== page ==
As you well know by now, Election Day is less than 50 days away. And that means that congressional and state office campaigns are on the home stretch to either victory or defeat. Subsequently, candidates are pulling out all of the stops to ensure the most votes possible on November 2.
Now, as you also likely know, it is expected that the Republican Party will make significant gains on that day.
Thanks to the abysmal approval ratings of both Democratic President Joe Biden and his inept party, it is even expected that the GOP will regain the majority in the House of Representatives by no small number. Additionally, even the US Senate is at risk of losing its Democratic leaders.
But as Election Day draws ever closer, nothing is quite so set in stone.
Naturally, this has a lot to do with where specific candidates and the American fall on certain big-ticket agenda items.
For Democrats today that means abortion, as the Supreme Court recently overturned the infamous Roe v. Wade, giving the legality of it over to the individual states and not the federal government.
For Republicans, however, one of the larger issues “on the ballot,” so to speak is immigration.
Now, to be clear, immigration has been an issue in the US for a good number of years now, thanks to an immigration and border system that is pretty much broken and in dire need of repair. But after years of it being all but ignored by Washington, DC, communities in border states are tired of it and demanding change.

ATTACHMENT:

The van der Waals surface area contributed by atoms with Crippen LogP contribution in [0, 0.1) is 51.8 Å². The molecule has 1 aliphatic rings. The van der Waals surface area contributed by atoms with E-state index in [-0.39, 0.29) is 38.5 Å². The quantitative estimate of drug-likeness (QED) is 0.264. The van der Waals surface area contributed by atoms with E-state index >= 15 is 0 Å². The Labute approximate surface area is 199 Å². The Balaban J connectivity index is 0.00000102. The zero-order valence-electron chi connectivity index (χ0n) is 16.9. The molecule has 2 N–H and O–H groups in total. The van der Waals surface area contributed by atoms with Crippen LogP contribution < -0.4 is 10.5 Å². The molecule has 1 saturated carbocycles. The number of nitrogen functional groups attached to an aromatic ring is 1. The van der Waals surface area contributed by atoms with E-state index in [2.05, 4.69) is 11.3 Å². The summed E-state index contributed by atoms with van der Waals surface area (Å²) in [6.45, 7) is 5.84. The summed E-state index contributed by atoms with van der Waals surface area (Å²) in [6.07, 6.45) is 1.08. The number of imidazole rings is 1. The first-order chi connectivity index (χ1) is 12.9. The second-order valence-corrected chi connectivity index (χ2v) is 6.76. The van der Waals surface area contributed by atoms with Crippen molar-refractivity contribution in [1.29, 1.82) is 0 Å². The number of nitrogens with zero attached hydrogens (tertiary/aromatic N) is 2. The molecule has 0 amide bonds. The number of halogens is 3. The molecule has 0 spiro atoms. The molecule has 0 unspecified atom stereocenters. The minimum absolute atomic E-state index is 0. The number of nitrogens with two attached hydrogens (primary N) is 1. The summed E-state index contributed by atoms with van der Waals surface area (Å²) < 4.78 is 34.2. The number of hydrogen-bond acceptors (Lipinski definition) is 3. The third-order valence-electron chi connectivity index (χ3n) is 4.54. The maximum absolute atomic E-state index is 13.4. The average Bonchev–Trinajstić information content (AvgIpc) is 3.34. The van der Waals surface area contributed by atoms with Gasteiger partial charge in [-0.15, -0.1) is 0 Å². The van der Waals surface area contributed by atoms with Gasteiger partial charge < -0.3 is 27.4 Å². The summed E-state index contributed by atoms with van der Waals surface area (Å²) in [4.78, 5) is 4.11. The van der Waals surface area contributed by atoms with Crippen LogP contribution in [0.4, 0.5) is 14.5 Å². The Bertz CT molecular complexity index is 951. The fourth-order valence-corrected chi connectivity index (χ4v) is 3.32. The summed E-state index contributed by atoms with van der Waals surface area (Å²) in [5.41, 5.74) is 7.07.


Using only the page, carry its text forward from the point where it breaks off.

And it seems the only ones who are listening are Republicans.
Republicans like Florida Governor Ron DeSantis, for example. If you hadn’t heard, DeSantis recently rounded up a number of illegal migrants and shipped them to Martha’s Vineyard, the upscale northeastern island off the coast of Massachusetts.
Now, this isn’t really any different than state governors from Arizona, New Mexico, or Texas sending bus loads of illegals to more liberally held cities like DC, Chicago, New York, etc. but seeing as how this is the first time DeSantis has made such a move and that he is up for re-election in less than two months, many are calling it a political move and not merely one for the greater good.
In any case, the immigration “crisis,” as is being called, is getting a lot more attention as a result. While Democrats in “sanctuary” cities don’t like the recent bombardment of illegals filling their streets and homeless shelters, it has brought about a national discussion on the topic.
The only question is if it is a discussion that will hurt or help the Republicans this close to the election.
Republican strategist Danny Diaz, who ran former Florida Governor Jeb Bush’s 2016 presidential campaign, says that “for about half the country, they entirely agree” with what those like DeSantis are trying to point out. That is, of course, that immigration, as it currently stands, needs some major reform, and more specifically, more strictly enforced laws.
According to US border data, Monday marked a rather serious milestone – and not a good one. On that day, over two million illegal migrants were known to have crossed or tried to cross the border and be arrested. It is noted that this number is not one that was accrued over a long period of time, but mere months.
That’s two million migrant arrests over the course of this year so far – and we are not even to the end of the third quarter yet. As the word “arrests” implies, these are also only the ones who have been caught. Thousands more go unchecked each day, according to data estimated by CBP.
But for what I would presume is the other half of the country, the approach to immigration that DeSantis and Abbott are taking, might not be the best one.
As Democratic Texas Representative Henry Cuellar says, “The migrants are human beings, and we’ve got to treat them like human beings. They are being used as political pawns to get publicity.”
Then again, so is declaring yourself a sanctuary city or state, promising jobs and security to migrants when there really is none.